There’s a conspiracy theory making the rounds about the NDP government’s referendum on changing B.C.’s voting system.
It goes like this: they’re making a mess of it on purpose so proportional representation will be dead for a generation, along with Green hopes of further erosion of NDP support to them and other upstart parties.
I don’t subscribe to this theory. I still prefer the one I put forward in December, where the aim is to kill off the Social Credit-B.C. Liberal governing coalition and replace it with the Green-NDP coalition that currently clings to power.
The two-part scheme I described is first, reverse course and tap into millions in public funding to replace union and corporate donations. Then break the promise of protecting rural constituencies in a proportional representation system, to give urban seats the clout. (Perhaps they could consider a third step, renaming their coalition the “Institutional Revolutionary Party” in the Mexican tradition.)
But ‘mess it up on purpose’ is a compelling theory for a couple of reasons. The B.C. NDP has been split for many years between its growing urban environmental wing and its traditional hardhat industrial union base. The election of 2017, and the one before that where leader Adrian Dix abruptly turned against the Trans Mountain pipeline expansion, show that the urban greens have won, and the NDP is abandoning its industrial and rural roots to try to save itself.
Secondly, they’re really screwing it up – rushing to an arbitrary November deadline, reluctantly pushing out untested, complicated voting options, doing it without even presenting maps of the vast multi-member constituencies, cooking the whole thing up in future leader David Eby’s office, and so on.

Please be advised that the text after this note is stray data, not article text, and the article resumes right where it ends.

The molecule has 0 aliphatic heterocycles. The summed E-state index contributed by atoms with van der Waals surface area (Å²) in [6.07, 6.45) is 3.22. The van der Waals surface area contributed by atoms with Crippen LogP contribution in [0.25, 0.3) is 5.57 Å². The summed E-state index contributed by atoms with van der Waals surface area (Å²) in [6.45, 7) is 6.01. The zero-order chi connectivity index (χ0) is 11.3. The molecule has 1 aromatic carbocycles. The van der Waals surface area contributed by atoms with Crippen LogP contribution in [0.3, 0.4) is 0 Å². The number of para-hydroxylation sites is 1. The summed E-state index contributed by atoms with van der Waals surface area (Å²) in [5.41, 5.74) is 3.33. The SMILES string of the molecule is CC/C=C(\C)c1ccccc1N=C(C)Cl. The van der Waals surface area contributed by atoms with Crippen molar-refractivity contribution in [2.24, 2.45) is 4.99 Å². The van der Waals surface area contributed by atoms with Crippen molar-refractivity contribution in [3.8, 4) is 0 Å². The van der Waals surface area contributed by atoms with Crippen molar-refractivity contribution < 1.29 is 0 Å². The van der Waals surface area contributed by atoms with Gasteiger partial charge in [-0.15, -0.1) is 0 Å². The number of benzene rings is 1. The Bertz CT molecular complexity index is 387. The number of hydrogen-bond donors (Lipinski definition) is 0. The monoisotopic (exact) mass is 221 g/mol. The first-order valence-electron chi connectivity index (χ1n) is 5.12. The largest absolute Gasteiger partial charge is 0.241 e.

Can they possibly believe they can sneak through a low-turnout mail-in referendum and overturn 120 years of parliamentary tradition? They believe they can eliminate poverty with an updated version of the Soviet five-year plan for tractor production, so why not?
Premier John Horgan even tried to sell a scheme that their goofy collection of alternative voting systems would be kept secret until September, because everyone would be too busy barbecuing to wade through it. That idea charred and burned pretty quickly.
I won’t ruin your appetite with a long description of the options. Suffice it to say that two of the alternatives involve “list” candidates. These listed lovelies would be picked by parties and stuck into big multi-member districts to top up their popular vote totals, without the bother of actual people running for an actual seat. NDP proportional representation is like a box of chocolates: you never know what you’re going to get.
The B.C. Liberals demanded and got a brief emergency debate on this, in which Prince George-Valemount MLA Shirley Bond noted that her single-member district is already bigger than Belgium. And it’s compact compared to Skeena and Peace River North.
Voters may remember that we went through this proportional representation debate in 2005 and 2009, without the clumsy trickery on offer this time. There was an independent citizens’ assembly and a clear set of proposed multi-member constituencies.
Some examples from the 2009 report: A new Cariboo-Thompson district would have four members rattling around an area from Quesnel to Kamloops. A new Columbia-Kootenay district would have three MLAs. North Coast and Skeena-Stikine would get two MLAs to cover 300,000 square kilometres, an area a bit smaller than Germany.
That plan also went straight from the grill to the garbage, under reasonable rules with a decent amount of time for voters to consider it.
Tom Fletcher is B.C. legislature reporter and columnist for Black Press. Email: email@example.com